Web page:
View of art and aesthetics in Freud and Nietzsche

Friedrich Nietzsche

Friedrich Nietzsche

Creating and consuming art has been an endeavor of humans ever since they have been living in communities. Since we can safely assume that only humans are capable of art, it is a legitimate question what the reasons and benefits are for us. Two thinkers who were exceptionally engaged with the psychological history of humankind are Sigmund Freud and Friedrich Nietzsche. What are their accounts of genealogy and psychology of active and passive artistic activity?

For Freud, art is a „palliative measure“, a method of reducing and avoiding suffering. In order to see how he derives at this conclusion we have to originate from one of his primary theories that the fundamental purpose of human life is seeking pleasure, and, as subordinate goal, the avoidance of suffering: “It is simply the program of the pleasure principle that determines the purpose of life. … As the pleasure principle itself has been transformed … into the ‘reality’ principle … the task of avoiding suffering pushes that one of obtaining pleasure into the background“ (1).

For Freud, two fundamental drives constitute the sources of pleasure: aggression, as a manifestation of the ”death drive’, and the constructive libido drive, the urge to love and satisfy, The libido emanates originally from sexual love, which later became transfigured into so-called ‘aim-inhibited’ impulses, with sexual love as its unconscious motive, but prohibiting the sexual act itself. The friendly relationships we have to members of the larger society is a manifestation of this.

Since for Freud pleasure is either accomplished by acting upon aggression or libido, it is substantial that the former is restricted by civilization, thusly robbing the individual of a means of obtaining pleasure: „I take the view that tendency to aggression … represents the greatest obstacle to civilization.“ (2) He goes further in showing that the libido is transfigured into aim-inhibited impulses and harnessed for rendering aggression against fellow-humans inoperative.

Considering the restrictions to natural happiness by the shackles of civilization, it becomes almost inevitable to understand that Freud saw palliative measures all the more indispensable means for reducing suffering. He mentions three methods: „Powerful distractions, which cause of to make light of our misery, substitutive satisfaction, which diminishes it, and intoxications, which anesthetize us to it.“ (3)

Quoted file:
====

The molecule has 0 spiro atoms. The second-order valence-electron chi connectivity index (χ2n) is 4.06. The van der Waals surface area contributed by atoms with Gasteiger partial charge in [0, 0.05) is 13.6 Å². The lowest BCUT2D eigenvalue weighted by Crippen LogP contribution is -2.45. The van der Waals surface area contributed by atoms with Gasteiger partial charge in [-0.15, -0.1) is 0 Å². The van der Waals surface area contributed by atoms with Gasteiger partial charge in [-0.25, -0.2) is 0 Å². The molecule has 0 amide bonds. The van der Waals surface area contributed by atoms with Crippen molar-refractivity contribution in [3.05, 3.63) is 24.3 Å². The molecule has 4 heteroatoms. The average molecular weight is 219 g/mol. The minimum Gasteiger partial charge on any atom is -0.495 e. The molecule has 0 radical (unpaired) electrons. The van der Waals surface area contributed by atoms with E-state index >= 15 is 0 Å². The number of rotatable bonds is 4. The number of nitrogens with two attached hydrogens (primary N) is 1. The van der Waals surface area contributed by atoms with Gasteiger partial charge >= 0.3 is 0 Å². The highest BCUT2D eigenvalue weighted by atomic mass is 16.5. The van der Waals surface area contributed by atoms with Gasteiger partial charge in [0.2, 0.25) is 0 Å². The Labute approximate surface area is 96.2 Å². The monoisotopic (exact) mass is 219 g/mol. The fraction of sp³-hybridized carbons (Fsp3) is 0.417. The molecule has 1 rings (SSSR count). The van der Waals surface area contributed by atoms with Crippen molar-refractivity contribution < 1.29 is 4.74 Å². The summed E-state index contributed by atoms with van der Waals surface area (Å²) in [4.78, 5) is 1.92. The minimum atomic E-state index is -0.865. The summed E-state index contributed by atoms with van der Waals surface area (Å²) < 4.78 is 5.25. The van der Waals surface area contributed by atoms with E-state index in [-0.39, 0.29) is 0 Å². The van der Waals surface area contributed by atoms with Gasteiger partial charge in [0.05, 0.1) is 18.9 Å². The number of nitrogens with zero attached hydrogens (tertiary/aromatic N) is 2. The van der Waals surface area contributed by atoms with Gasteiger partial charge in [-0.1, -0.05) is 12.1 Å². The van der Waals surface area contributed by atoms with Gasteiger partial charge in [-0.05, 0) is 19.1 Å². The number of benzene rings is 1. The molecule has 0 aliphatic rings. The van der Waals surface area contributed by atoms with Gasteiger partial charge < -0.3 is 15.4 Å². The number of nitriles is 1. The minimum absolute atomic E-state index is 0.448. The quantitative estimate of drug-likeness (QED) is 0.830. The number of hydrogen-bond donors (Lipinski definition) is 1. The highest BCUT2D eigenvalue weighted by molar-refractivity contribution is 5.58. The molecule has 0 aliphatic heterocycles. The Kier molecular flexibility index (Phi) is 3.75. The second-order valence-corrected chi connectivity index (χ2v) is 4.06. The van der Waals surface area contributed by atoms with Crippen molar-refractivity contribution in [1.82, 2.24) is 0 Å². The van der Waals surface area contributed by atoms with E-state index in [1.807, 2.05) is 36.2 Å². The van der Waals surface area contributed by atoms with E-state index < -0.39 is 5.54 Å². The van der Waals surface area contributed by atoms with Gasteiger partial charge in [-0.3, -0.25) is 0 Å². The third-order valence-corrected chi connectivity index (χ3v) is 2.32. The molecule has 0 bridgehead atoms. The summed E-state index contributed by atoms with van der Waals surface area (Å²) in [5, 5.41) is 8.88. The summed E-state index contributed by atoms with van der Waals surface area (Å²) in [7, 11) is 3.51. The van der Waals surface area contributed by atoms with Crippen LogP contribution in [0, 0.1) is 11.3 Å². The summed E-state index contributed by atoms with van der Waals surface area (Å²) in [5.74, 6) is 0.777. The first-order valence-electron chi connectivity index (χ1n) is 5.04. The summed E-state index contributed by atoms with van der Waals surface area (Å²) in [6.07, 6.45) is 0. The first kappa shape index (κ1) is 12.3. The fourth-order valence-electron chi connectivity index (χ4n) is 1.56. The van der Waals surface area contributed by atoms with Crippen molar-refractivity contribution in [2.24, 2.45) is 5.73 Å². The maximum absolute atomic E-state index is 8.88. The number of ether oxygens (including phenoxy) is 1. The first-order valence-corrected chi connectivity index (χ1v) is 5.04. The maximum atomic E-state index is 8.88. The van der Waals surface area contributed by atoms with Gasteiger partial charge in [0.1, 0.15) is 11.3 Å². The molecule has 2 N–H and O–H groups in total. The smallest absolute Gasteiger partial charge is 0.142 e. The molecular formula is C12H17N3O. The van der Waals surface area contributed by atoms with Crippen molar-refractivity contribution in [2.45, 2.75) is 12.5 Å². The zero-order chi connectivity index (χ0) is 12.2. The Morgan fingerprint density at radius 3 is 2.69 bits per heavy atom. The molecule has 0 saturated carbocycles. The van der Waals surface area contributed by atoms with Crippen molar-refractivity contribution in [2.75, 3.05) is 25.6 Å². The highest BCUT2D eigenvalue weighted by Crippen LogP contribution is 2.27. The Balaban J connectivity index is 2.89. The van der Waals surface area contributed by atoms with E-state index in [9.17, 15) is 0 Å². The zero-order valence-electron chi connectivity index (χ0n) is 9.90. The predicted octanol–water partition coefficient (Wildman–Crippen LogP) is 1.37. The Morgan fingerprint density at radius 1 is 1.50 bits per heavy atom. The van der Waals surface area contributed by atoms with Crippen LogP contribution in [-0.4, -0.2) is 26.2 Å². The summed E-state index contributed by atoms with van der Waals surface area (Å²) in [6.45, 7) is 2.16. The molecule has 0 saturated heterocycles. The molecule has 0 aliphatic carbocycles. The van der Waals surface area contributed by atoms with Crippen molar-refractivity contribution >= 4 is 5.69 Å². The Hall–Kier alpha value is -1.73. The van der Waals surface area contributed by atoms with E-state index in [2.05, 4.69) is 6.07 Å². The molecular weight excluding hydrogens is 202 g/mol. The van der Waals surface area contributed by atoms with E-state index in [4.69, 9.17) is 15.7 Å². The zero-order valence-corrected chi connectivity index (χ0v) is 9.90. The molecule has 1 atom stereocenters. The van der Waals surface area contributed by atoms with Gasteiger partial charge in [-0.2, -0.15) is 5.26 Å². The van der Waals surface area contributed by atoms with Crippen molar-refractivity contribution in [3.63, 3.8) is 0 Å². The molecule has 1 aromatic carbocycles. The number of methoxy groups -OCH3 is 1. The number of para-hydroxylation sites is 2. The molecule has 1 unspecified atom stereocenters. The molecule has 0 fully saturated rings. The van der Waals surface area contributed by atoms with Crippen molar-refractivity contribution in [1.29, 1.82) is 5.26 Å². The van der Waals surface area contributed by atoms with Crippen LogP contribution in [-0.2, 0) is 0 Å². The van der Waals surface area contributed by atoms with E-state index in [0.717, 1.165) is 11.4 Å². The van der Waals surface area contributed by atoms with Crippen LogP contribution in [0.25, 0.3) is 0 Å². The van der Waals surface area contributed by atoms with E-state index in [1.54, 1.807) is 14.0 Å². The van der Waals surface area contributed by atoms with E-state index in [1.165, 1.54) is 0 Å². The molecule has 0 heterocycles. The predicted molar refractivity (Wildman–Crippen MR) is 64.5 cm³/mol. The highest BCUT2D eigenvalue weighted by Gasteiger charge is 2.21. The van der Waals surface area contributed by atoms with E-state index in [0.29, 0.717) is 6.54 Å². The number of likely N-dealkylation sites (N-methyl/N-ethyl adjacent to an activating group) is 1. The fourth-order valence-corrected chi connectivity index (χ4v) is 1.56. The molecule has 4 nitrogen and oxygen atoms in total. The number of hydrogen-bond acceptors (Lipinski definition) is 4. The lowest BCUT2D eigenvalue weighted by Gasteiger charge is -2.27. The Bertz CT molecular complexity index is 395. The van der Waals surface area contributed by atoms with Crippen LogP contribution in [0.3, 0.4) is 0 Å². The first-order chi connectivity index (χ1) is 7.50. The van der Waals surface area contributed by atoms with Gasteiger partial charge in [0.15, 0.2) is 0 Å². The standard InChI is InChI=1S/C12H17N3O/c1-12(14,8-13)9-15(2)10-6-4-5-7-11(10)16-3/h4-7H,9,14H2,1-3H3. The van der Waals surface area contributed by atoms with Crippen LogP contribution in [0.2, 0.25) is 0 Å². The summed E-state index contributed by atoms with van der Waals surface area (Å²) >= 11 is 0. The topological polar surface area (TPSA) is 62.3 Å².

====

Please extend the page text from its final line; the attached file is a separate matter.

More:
Concerning passive artistic activity, he sees it fall into the second category: „Substitutive satisfactions, such as arts affords, are illusions contrast with reality“ (4), yet also saw the illusionary downside of it.

The second form art -creative activity- also falls into that category, but another Freudian aspect is crucial for understanding its nature. Renunciation of natural drives causes a transfiguration into another form. He mentions „another technique for avoiding suffering, which „makes use of the displacements of the libido.“ (5) Here the task is, according to Freud, „to displace the aims of the drives in such a way that they cannot be frustrated by the external world.“ (6). That is the technique of sublimation, and the artists work fall under that term: „This kind of satisfaction – the artist’s joy in creating, in fashioning forth the product of his imagination … has a special quality“. (7)

Nietzsche’s account of art and aesthetics have to the following prerequisite aspects: Detachment from reality and the real object, resentment of natural vigor and reclusion from the world. Concerning the latter, he shows a similarity with Freud’s view on reclusion from fellow-humans as a means of avoiding psychosocial suffering.

Concerning detachment, Nietzsche claims that the artist could not depict what he does if he were what he depicts: „a Homer would not have created no Achilles, a Goethe no Faust.“ (8). An aspect of this is the artist being detached from reality: „A completely artist finds himself separated from the ‘real’ … to all eternity“. (9).

Concerning the more significant resentment aspect, for Nietzsche art is, despite the claims of Enlightenment figures like Kant, a transfigured derivate of the sexual instinct, and denies its sexual nature insofar as the weak has to deny natural vigor as ‘bad’. He makes the mocking assumption that an artwork in not the ascetic ideal it is claimed to be: „If our aestheticians … never tire of arguing … that … it is possible to contemplate even statues of naked women ‘without interest’ … one is entitled to have a laugh at their expense.“ (10). For Nietzsche the artist and his audience delude themselves by denying and rejecting the underlying natural instincts behind aesthetics – fitting perfectly into the great scheme of Nietzsche’s theory of resentment.

In comparison, whereas Freud is more accepting in seeing art as a legitimate choice and sublimation in order to reduce suffering in face of an external oppression by civilization, Nietzsche considers it as self-delusional act of internal resentment against animalistic vigor.

What might remain to moot are possible implications of the expounded views. It seems nothing much genuinely positive is left as motivation for pursuing art. and it might leave behind a bitter taste for all those with artistic interest. Yet, we have to keep in mind that both, Freud as well as Nietzsche, have the diagnosis as their main purpose, not prescriptions for us whether or not pursuing art.

References

1), 2), 3), 4) 5), 6), 7) Freud, Civilization and its Discontents

8) 9) 10) Nietzsche, On the Genealogy of Morals

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